When Adriana found out she was pregnant freshman year of college she knew she was going to have to kick it into overdrive. As a first-generation college student, the pressure was already immense. Paired with the culture shock of being away from home for the first time along with the birth of her son, life forced her to get real about her needs as a student, “the transition of going [to university was hard], I came from a school in a low socio-economic area and they didn’t prepare me well enough for college,” she said. Like many of us who are embarking on an educational journey the real challenge isn’t going to class– more often than not it tends to be things like study skills, time management, overcoming imposter syndrome, and practicing self-care. “I did not feel prepared at all for the amount of rigorous self-studying I had to do,” Adriana said.
Her saving grace was finding the right support from both her family and her college, “I had a lot with the support of my family, they supported me from back home they would also bring me meals, they’d drive two hours to bring me meals that would make me feel comforted. On the academic side I reached out, now I had a child I needed to succeed for, it wasn’t just me on the line, now I had my son, so I did everything. I used all the resources on campus, office hours, even the wellness resources, therapy, and all the tutors.”
Now as a licensed therapist that specializes in counseling and trauma therapy for the Latinx Community, Adriana looks back on her undergraduate experience as something that set her up for future success, “Academically undergrad did prepare for the future. I just wouldn’t be here without my degree. Even though it was a struggle it was very much worth it because I wouldn’t have been able to get into a masters program. Even with just my bachelor’s degree, I wouldn’t have been able to work at children’s hospitals or the mental health nonprofit that I really really wanted to get into. It has just helped me level up in life.”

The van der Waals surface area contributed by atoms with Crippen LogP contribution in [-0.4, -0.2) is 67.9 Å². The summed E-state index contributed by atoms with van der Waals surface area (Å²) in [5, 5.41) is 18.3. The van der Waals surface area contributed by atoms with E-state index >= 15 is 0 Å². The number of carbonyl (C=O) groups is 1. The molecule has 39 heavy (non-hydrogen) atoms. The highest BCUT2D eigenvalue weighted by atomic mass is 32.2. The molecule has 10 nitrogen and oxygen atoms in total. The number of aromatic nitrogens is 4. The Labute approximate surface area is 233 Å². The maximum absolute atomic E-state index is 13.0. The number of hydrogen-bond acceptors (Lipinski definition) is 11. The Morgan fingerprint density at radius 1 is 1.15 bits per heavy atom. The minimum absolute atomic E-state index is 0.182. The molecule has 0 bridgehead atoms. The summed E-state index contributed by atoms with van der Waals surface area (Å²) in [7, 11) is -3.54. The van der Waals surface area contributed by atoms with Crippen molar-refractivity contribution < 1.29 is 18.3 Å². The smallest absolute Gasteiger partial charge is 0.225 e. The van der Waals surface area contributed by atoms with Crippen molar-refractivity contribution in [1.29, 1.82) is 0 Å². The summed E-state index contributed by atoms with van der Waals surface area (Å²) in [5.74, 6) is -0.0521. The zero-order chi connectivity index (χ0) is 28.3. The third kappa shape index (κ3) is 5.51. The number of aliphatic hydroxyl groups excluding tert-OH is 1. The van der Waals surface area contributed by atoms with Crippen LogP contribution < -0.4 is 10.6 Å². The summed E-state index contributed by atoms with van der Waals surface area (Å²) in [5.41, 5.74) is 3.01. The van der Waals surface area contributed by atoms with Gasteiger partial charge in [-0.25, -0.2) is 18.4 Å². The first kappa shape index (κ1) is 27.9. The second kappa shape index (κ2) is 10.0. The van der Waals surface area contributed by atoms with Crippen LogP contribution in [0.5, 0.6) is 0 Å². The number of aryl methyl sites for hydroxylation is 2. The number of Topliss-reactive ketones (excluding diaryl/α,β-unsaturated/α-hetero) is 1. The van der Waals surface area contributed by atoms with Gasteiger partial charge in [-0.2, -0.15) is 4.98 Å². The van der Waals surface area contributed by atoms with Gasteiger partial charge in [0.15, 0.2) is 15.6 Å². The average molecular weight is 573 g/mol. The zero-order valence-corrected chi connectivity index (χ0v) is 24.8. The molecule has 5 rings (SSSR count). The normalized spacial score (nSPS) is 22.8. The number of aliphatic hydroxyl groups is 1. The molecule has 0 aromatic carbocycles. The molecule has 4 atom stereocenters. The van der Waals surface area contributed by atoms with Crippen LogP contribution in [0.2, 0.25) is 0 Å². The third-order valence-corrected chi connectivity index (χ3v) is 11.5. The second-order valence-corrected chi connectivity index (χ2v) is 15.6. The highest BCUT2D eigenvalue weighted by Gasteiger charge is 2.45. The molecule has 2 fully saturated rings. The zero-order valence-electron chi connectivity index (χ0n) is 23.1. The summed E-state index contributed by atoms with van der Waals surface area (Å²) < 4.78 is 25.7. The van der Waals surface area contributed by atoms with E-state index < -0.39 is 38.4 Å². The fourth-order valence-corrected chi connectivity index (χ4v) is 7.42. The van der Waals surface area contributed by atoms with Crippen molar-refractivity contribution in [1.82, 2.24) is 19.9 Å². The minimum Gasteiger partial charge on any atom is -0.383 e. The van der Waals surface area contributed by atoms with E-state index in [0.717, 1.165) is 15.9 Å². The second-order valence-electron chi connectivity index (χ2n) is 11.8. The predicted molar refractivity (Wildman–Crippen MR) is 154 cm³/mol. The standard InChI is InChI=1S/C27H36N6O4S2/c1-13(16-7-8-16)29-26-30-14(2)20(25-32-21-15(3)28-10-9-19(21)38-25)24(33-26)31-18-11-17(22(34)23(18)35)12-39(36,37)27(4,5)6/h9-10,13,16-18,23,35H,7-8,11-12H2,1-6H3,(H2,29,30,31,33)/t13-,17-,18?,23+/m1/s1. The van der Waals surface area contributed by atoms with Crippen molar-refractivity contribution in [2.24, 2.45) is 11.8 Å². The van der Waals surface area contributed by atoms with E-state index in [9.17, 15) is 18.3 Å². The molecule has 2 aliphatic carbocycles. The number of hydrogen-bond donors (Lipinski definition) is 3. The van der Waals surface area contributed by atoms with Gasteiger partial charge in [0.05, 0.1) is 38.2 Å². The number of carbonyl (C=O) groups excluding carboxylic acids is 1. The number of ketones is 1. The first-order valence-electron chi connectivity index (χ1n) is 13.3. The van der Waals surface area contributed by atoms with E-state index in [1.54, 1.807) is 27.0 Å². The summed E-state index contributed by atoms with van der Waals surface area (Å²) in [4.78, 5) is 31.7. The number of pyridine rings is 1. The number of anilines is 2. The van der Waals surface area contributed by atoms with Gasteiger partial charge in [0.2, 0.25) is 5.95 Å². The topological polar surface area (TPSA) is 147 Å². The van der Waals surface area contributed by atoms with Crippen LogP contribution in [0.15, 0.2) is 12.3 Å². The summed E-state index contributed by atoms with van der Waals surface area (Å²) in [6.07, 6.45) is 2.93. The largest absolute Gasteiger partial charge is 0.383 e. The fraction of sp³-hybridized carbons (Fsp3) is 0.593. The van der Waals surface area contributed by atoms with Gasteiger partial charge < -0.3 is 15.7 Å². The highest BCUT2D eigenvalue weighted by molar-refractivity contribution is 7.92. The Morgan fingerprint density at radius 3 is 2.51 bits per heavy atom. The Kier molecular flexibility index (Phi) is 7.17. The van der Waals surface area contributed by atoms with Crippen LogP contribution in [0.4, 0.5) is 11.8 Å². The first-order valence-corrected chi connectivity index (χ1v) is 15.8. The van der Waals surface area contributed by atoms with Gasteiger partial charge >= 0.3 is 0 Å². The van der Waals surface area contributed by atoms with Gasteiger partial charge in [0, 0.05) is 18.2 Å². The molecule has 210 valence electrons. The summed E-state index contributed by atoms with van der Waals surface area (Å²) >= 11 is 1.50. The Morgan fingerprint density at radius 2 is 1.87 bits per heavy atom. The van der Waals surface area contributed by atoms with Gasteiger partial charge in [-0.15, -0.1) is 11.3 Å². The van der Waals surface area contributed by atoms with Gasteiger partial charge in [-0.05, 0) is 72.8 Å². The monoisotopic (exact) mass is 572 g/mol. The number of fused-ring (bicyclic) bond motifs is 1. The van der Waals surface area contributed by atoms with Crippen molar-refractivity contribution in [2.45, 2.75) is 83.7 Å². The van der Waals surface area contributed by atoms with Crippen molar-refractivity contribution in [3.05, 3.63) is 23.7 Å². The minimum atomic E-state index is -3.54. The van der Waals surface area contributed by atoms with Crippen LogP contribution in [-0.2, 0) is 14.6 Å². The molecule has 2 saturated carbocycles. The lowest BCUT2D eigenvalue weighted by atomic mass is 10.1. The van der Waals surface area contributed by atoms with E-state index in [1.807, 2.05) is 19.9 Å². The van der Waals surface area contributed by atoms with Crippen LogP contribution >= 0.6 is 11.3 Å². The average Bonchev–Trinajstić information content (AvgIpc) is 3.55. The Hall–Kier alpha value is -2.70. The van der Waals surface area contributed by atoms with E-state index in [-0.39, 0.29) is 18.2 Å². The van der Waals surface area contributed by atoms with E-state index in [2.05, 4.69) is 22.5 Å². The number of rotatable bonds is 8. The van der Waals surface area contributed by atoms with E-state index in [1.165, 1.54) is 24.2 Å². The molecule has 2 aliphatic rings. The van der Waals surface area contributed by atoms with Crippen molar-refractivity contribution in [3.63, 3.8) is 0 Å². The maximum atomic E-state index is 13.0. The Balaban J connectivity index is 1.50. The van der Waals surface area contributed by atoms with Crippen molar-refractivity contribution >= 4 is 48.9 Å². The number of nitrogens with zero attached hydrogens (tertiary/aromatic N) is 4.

For readers who are wondering “ok, so how do I make college work for me?” Adriana had some great tips on how incoming students can better prepare themselves:
- Take advantage of resources: On Campus student resources are there to help students help themselves. MSMU offers tutoring and academic advisement that can help you get on track and feel good about taking your education into your own hands.
- Get familiar with your coping patterns: We tend to outgrow coping patterns with age and time. If you’re feeling run down Adriana suggests doing little things to make yourself feel taken care of. She suggests longer showers, exercise, an extra meal, and if life is already difficult therapy is always a great best option.
- Practice self-care: whether it means learning to say no, taking naps, taking time to wind down after a long day, using on-campus services, or virtual support groups, self-care looks different for everyone.
- Teaching your children to be independent: Starting school will not just be a big transition for you but for your whole family. Be realistic about the amount of time school will take for you to feel confident in your studies and prepare your children for it.
- Shedding toxic relationships: School starting might put pressure on other areas of your life, it’s best to make amends and let burdensome relationships go so that you may better spend your time on what matters most to you.